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How To Start Home Care When Parents Are Against It

by Amy, December 12, 2014

home care

The subject of in home care for aging parents is a touchy one for many adult children whose parents may refuse or fight the idea. It is understandable that those who are in or approaching their golden years want to maintain as much independency and privacy as possible. But, in many cases there comes a point when you notice signs that may indicate your parent needs a bit of assistance. How to broach the subject? Here are a few pointers.

Focus on yourself, rather than your parent. In home care is a very touchy subject with some aging folks, so start talking about it early on, perhaps even before your mom or dad needs a little help. Instead of discussing how your parent needs help, talk about how much it would help you out to have someone else handle the shopping, cooking, cleaning, or other chores on occasion. Don't complain that it's too much for you, but stress how it would help alleviate your worry when you cannot get away from work or have other things to tend to.

Make it about something other than "home care" or a "nursing assistant." Even the words you use can make a difference in how your aging parent views your suggestions. Tell your parent that it would be helpful to have someone who could help with cleaning, cooking, and other tasks. When a parent views it as help instead of bringing someone into his or her home because he/she can no longer take care of him- or herself, it can make the idea easier to swallow.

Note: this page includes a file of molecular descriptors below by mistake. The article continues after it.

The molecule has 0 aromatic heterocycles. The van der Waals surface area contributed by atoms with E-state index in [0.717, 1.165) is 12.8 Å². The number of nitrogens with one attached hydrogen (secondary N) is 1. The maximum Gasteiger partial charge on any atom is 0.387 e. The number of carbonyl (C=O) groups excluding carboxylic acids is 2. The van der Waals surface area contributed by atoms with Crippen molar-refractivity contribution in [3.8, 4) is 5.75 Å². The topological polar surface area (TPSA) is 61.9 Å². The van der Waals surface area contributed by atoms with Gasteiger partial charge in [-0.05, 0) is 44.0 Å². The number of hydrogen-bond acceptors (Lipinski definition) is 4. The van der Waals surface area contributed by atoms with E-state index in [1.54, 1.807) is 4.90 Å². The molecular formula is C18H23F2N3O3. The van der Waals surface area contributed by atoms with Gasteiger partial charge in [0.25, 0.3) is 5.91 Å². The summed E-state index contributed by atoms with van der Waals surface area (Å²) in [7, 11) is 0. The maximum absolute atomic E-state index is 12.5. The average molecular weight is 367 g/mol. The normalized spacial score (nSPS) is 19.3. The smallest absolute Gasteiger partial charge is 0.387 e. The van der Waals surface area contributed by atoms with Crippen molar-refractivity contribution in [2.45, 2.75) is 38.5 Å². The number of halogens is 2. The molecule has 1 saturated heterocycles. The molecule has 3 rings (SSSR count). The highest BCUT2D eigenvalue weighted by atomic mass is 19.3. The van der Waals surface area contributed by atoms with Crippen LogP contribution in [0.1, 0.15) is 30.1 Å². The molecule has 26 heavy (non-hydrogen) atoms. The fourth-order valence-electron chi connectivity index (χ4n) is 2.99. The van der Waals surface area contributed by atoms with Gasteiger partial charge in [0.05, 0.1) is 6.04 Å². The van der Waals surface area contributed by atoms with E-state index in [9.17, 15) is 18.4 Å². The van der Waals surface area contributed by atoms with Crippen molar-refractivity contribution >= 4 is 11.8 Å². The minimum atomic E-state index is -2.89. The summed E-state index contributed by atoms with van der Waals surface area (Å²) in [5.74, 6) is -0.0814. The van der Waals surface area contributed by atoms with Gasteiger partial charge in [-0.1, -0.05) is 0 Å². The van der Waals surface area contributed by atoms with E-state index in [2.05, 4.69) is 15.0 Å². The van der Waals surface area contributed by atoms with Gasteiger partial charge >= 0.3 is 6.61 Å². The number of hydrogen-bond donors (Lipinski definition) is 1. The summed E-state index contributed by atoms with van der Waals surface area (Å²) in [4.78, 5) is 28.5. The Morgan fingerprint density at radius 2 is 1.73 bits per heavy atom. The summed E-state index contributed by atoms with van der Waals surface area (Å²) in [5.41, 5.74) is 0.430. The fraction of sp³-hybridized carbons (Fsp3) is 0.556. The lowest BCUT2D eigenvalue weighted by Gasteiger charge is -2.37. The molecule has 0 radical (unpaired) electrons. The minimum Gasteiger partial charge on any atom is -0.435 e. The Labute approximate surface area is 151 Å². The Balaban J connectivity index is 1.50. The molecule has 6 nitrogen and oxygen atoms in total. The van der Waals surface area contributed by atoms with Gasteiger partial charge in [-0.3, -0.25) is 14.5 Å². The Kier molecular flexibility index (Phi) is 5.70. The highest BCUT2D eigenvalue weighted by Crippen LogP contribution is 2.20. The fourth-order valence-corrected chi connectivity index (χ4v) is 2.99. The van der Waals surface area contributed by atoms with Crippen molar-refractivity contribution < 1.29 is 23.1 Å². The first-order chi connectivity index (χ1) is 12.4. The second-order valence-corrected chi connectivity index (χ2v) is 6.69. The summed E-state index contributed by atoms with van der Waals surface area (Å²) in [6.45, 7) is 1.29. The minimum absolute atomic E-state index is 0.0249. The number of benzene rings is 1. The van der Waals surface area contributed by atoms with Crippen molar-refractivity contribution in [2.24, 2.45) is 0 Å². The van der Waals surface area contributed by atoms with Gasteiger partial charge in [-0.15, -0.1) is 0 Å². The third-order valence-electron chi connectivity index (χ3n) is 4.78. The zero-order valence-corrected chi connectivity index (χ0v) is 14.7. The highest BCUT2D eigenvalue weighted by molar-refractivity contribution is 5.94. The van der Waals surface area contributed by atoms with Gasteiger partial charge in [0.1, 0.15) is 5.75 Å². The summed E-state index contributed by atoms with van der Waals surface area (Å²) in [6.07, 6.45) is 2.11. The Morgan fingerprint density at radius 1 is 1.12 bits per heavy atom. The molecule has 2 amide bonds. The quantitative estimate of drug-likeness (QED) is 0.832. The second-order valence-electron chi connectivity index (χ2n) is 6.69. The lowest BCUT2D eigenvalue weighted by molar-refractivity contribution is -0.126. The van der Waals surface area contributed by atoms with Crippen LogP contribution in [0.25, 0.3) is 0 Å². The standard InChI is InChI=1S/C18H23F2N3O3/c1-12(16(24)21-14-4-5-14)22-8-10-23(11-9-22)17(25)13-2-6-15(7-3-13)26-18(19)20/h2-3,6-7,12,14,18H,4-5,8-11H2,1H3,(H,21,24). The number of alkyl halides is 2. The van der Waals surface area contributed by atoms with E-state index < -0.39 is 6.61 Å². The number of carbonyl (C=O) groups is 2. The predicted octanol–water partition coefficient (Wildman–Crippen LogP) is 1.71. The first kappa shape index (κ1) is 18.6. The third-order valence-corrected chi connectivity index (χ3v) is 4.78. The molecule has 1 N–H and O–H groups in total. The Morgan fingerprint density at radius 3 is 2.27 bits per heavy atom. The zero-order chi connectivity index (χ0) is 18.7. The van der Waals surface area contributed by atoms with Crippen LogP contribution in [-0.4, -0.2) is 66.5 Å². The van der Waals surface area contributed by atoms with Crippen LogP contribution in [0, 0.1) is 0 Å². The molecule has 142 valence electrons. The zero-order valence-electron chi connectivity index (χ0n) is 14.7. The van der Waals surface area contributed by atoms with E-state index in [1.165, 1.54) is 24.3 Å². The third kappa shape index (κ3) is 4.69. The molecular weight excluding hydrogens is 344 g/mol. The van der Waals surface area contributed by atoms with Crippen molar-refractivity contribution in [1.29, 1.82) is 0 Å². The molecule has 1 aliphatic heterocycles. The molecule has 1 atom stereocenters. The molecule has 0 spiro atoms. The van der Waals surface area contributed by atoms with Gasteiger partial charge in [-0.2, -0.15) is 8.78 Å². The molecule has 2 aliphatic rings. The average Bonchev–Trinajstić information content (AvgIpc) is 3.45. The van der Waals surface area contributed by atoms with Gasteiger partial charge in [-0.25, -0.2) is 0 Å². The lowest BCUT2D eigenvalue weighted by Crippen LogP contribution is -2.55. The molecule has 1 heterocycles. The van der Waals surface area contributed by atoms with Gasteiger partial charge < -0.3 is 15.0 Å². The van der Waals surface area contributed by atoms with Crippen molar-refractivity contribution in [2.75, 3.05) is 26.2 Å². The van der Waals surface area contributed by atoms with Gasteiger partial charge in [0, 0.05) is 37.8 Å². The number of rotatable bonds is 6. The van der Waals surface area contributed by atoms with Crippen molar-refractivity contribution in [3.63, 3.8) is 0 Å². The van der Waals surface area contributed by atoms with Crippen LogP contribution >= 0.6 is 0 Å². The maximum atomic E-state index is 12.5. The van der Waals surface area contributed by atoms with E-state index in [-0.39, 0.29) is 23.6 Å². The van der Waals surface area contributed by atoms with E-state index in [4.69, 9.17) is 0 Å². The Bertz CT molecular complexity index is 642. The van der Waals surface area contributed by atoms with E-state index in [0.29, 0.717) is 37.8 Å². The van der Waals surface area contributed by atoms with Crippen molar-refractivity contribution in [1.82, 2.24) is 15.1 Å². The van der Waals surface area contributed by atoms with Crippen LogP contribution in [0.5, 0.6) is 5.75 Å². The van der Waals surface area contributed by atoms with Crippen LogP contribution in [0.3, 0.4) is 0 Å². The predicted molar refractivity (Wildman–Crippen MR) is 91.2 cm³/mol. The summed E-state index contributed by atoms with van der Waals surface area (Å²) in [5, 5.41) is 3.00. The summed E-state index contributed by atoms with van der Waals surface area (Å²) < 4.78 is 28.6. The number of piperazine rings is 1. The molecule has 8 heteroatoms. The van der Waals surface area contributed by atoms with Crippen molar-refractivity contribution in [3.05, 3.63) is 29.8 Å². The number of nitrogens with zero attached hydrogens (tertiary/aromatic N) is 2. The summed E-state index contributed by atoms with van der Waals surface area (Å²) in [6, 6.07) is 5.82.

Have parents explain why they don't want home care. Don't answer yourself in asking the question, but leave the question open-ended so that your parent can do the explaining. This may help open up the lines of communication a bit better.

Let your parent make some decisions. What kind of help does your parent need, and how often? By letting a parent make some of the decisions and providing options, he/she may be more accepting of the idea.

When a parent resists the idea of home care, it may also be helpful to get others to support your efforts. Siblings, older relatives, your parent's doctor, even the pastor at church - sometimes a parent becomes more open to the idea of assistance when someone other than their own child supports the idea.

Above all, understand that making a life change is difficult for parents, who may be emotional at a time when they feel they are losing a bit of their freedom and independence. Be understanding, and avoid fighting, yelling, or becoming obstinate yourself, as this will only make the situation worse.

At Care Indeed, our in home care services are designed to meet all of your needs. If you live in the San Francisco area and have an aging parent who could use assistance provided by compassionate, trained caregivers, give us a call today.